July was a busy month for oncology payment — the Enhancing Oncology Model (EOM) began, CMS updated the Outpatient Prospective Payment System (OPPS) and Medicare Physician Fee Schedule (MPFS), and a new plan was put in place to remedy 340B underpayments. Here, we’ve summarized the most important takeaways for cancer leaders.
CMS’ new medical oncology value-based payment model kicked off with 44 participants, 23 fewer than the agency initially accepted to participate. Three commercial payers also signed on. Of the participating practices, 30 participated in CMS’ previous oncology alternative payment model, the Oncology Care Model.
The model will run for five years, and participating practices will be at risk for total cost of care and responsible for implementing several participant redesign activities. To learn more about the model, check out our FAQ here.
Consistent with the Supreme Court’s decision in American Hospital Association v. Becerra last summer, 340B hospitals will continue to receive the same reimbursement rate as non-340B hospitals for outpatient drugs, including cancer therapies, in the short term. However, it's unclear whether CMS will maintain this higher 340B reimbursement rate in future years.
CMS will make up for unlawful reimbursement cuts from 2018–2022 by reimbursing 340B hospitals $9 billion in a lump sum payment sometime in the next year. Notably, to ensure budget neutrality, the agency plans to decrease outpatient payment rates by 0.5% from 2025–2041. This decision will have significant implications for both 340B and non-340B hospitals, which we discuss further in our predictions about the future of 340B.
CMS intends payment for each of these services to improve care access and support for cancer patients in alignment with the Biden administration’s Cancer Moonshot initiative.
a. Patient navigation: Starting in 2024, provider organizations will be able to bill for navigation services like referring a patient to appropriate support services, providing information on clinical trials, and addressing social determinants of health. Notably, providers can contract with public and non-profit third-party organizations for navigation services.
This proposal comes at an important time for cancer providers who have long complained about a lack of payment for support services. Reimbursement for navigation may lessen providers’ reliance on drug margins to fund these services, supporting the industry’s shift toward value-based payment by making provider risk assumption more palatable. It will also provide a helpful boost to EOM participants, who are required to offer navigation.
b. Caregiver training: New codes will pay clinicians for training unpaid family members, friends, or neighbors to help carry out patients’ treatment plans. Training can include a variety of strategies to improve symptom management, treatment adherence, and more.
With a growing cancer patient population and a projected shortfall of direct care workers, cancer patients will increasingly rely on informal caregivers. These new codes recognize the critical role caregivers play in cancer care and encourage a greater focus on caregiver training that may ultimately improve cancer patient outcomes.
c. Dental services linked to cancer treatment: Starting in 2024, Medicare will pay for certain dental services under Parts A and B, such as dental examinations or teeth removals, that are “inextricably linked” to cancer treatments, including:
In the MPFS proposed rule, CMS cites substantial evidence that cancer treatment can increase risk for serious dental infections and complications that can in turn worsen outcomes. In providing better access to dental care, this rule will have a significant positive impact on cancer patients.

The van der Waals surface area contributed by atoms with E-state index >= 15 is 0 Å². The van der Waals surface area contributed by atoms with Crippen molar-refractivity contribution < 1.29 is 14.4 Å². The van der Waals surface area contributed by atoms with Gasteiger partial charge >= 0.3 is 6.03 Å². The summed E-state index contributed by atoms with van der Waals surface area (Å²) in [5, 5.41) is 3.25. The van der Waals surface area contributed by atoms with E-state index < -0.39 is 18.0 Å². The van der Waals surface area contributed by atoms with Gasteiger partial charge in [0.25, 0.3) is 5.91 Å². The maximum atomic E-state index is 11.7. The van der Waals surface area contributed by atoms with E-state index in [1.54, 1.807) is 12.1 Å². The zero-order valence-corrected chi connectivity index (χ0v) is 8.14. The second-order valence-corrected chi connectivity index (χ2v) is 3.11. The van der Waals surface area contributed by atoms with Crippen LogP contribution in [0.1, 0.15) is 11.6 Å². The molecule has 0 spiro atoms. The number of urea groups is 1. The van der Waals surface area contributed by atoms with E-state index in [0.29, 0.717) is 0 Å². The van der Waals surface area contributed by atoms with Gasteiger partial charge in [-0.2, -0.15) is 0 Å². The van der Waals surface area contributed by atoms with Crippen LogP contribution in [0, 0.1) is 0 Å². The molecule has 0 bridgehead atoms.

The overall impact will be 2% for hematology/oncology and -2% for radiation oncology and radiation therapy centers. However, the effect on individual providers will depend on their patient populations and the mix of services they provide. Some radiation oncology providers have expressed concern about waning margins and potential practice closures.
The agency expressed concern that with cancer drugs and oncology services becoming more expensive, IHS facilities might not be able to afford to provide them under the current payment structure. In the OPPS proposed rule, CMS is seeking comments on whether Medicare should pay IHS and tribally-owned facilities separately for high-cost drugs to guarantee continued access.
For CY 2024, oncology and hematology clinicians who are eligible to participate in the Merit-Based Incentive Payment System (MIPS) will have the option to report on three new measures. The first assesses whether patients who have had an ambulatory palliative care visit feel heard and understood. The second looks at the proportion of patients with an identified health-related social need who are connected to a community service provider. And the third calculates gains in Patient Activation Measure Scores after 12 months. These new measures highlight CMS’ focus on patient-reported outcomes, social determinants of health, and patient-centered cancer care.
The measure (known as the Excessive Radiation Dose or Inadequate Image Quality for Diagnostic Computed Tomography in Adults measure) will calculate the percentage of eligible CT scans that either have an excessive radiation dose or inadequate image quality (due to low radiation dose). This measure effectively sets a standard for CT radiation doses. It is intended to reduce the harms of radiation exposure, such as heightened cancer risk, as there is evidence that the current radiation doses used for CT scans are higher than necessary. CY 2025 will be a voluntary reporting period, with mandatory reporting beginning in CY 2026.
For more information on the proposed payment updates, read Advisory Board’s Daily Briefing article on the 2024 MPFS and OPPS proposed rules.
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